Taking time to appreciate the subtle effects of layering and wiping away slip decoration….
At the moment, these snail sculptures are at the leather hard stage (my favorite!) and still have to dry for a couple of weeks before going in the kiln.
Once they’ve been fired, the snails are to be exhibited at several garden sculpture exhibitions later this year.
As with a lot of my work, these pieces have an interactive element. Visitors will be able to gently rock the snails back and forth to create rhythmic sounds.
These poor little fellas have been thrown, slipped, cut, stretched and pulled apart on the potter’s wheel!
I’m enjoying seeing how far I can push the material with the aim to capture or preserve the point of disintegration. It’s a tricky balance to strike and I probably loose a third of what I’m making?
Anyway, it’s great fun and very rewarding when you get one that stands up. Each pot is truly individual and I’m considering smoke firing them to add a further layer of randomness!
Something I greatly value about the making process is the emergence of an unexpected outcome.
The potter’s wheel offers lots of potential for a creative ‘surprise’ and I always try to stay alert to the ‘happy accident’. The slightest change in hand position or shift in concentration can lead to a whole new aesthetic or approach. I may not have the time to action the diversion straight away but will photograph, make notes and bank the idea for another day.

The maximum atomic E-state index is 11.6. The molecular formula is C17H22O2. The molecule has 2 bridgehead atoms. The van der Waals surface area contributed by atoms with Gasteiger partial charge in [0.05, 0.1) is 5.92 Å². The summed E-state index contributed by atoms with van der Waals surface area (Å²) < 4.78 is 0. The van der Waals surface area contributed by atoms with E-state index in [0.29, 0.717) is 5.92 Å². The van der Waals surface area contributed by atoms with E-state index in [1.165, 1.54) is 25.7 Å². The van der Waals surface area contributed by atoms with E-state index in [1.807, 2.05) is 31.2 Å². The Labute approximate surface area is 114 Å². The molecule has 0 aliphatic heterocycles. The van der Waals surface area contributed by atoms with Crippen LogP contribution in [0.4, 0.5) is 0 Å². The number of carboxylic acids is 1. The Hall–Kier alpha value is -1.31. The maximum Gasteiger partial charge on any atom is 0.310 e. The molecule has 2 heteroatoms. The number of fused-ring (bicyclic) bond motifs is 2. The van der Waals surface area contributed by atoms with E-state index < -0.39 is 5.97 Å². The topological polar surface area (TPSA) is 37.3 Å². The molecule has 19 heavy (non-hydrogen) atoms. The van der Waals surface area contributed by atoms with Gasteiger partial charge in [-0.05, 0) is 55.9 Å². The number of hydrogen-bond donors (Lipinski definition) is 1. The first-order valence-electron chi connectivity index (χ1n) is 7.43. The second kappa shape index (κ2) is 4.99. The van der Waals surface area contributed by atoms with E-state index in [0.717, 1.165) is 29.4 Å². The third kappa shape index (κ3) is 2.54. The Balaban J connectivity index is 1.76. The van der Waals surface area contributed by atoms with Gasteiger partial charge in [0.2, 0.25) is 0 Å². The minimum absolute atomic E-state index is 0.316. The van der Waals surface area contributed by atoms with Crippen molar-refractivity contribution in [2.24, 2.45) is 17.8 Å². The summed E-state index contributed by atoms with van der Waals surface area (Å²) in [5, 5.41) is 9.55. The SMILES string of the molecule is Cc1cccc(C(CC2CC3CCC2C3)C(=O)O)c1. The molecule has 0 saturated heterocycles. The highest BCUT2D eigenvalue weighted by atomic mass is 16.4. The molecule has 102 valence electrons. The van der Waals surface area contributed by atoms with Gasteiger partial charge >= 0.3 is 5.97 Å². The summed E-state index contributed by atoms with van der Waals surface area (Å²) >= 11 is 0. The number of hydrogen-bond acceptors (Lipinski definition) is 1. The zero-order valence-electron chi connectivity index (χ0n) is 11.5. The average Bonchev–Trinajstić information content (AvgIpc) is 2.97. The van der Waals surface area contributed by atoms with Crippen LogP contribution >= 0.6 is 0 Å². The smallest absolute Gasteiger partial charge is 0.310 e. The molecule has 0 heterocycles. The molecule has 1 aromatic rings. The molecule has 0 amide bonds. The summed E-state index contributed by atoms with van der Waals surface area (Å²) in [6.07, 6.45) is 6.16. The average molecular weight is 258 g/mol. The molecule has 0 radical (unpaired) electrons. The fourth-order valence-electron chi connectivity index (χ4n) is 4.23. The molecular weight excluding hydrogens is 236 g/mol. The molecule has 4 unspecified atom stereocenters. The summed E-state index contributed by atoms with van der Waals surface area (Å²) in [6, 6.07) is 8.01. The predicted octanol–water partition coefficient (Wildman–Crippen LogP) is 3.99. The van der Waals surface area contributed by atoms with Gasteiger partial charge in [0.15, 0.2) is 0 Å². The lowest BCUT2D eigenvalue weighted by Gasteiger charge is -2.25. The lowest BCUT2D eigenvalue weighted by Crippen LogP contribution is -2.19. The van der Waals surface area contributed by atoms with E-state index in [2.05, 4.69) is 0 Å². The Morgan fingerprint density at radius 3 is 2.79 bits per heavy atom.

More recently, I’ve been getting further and further through the making process before the ‘light bulb’ moment presents itself. The forms above were thrown and assembled bodies of insects designed for a garden sculpture exhibition. There is something very elementary and abstract about the forms at that particular stage in the process that prompted me to take the photo. I then attached legs and wings to achieve the original intention and turned them into something quite different from the legless versions!
This piece below is a slabbed base designed to display a ceramic fish sculpture. A metal rod inserted in the hole to suspend the fish at the other end.
Most of my work starts it’s life on the potter’s wheel so shapes are invariably soft and organic looking. Producing a straight sided, angular object required me to work with another technique. I had so much fun rolling the clay, drying, assembling the slabs and finally smoothing the joins, it got me inspired to do more. Discounting the original function of the piece, I think the leather hard result looks like it could hold it’s own as a stand alone sculptural vessel.